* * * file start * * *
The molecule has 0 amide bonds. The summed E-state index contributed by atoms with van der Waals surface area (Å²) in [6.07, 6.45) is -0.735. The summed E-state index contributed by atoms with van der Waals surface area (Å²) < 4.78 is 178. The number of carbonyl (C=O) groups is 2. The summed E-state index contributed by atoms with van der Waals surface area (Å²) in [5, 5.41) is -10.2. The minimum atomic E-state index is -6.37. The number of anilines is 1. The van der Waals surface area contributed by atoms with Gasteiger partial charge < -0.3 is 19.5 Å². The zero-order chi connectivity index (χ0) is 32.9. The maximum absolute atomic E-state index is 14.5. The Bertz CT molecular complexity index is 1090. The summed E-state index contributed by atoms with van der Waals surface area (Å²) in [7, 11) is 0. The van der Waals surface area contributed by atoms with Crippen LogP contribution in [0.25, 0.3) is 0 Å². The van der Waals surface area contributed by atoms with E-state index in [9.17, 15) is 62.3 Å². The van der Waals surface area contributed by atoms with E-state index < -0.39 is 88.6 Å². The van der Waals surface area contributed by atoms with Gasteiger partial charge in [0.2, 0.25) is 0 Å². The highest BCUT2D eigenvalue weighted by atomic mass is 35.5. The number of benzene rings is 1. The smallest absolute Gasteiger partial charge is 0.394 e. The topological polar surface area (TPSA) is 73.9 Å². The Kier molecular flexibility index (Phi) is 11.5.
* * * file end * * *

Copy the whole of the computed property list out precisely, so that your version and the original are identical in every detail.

The molecule has 0 amide bonds. The summed E-state index contributed by atoms with van der Waals surface area (Å²) in [6.07, 6.45) is -0.735. The summed E-state index contributed by atoms with van der Waals surface area (Å²) < 4.78 is 178. The number of carbonyl (C=O) groups is 2. The summed E-state index contributed by atoms with van der Waals surface area (Å²) in [5, 5.41) is -10.2. The minimum atomic E-state index is -6.37. The number of anilines is 1. The van der Waals surface area contributed by atoms with Gasteiger partial charge < -0.3 is 19.5 Å². The zero-order chi connectivity index (χ0) is 32.9. The maximum absolute atomic E-state index is 14.5. The Bertz CT molecular complexity index is 1090. The summed E-state index contributed by atoms with van der Waals surface area (Å²) in [7, 11) is 0. The van der Waals surface area contributed by atoms with Crippen LogP contribution in [0.25, 0.3) is 0 Å². The van der Waals surface area contributed by atoms with E-state index in [9.17, 15) is 62.3 Å². The van der Waals surface area contributed by atoms with E-state index < -0.39 is 88.6 Å². The van der Waals surface area contributed by atoms with Gasteiger partial charge in [0.2, 0.25) is 0 Å². The highest BCUT2D eigenvalue weighted by atomic mass is 35.5. The number of benzene rings is 1. The smallest absolute Gasteiger partial charge is 0.394 e. The topological polar surface area (TPSA) is 73.9 Å². The Kier molecular flexibility index (Phi) is 11.5.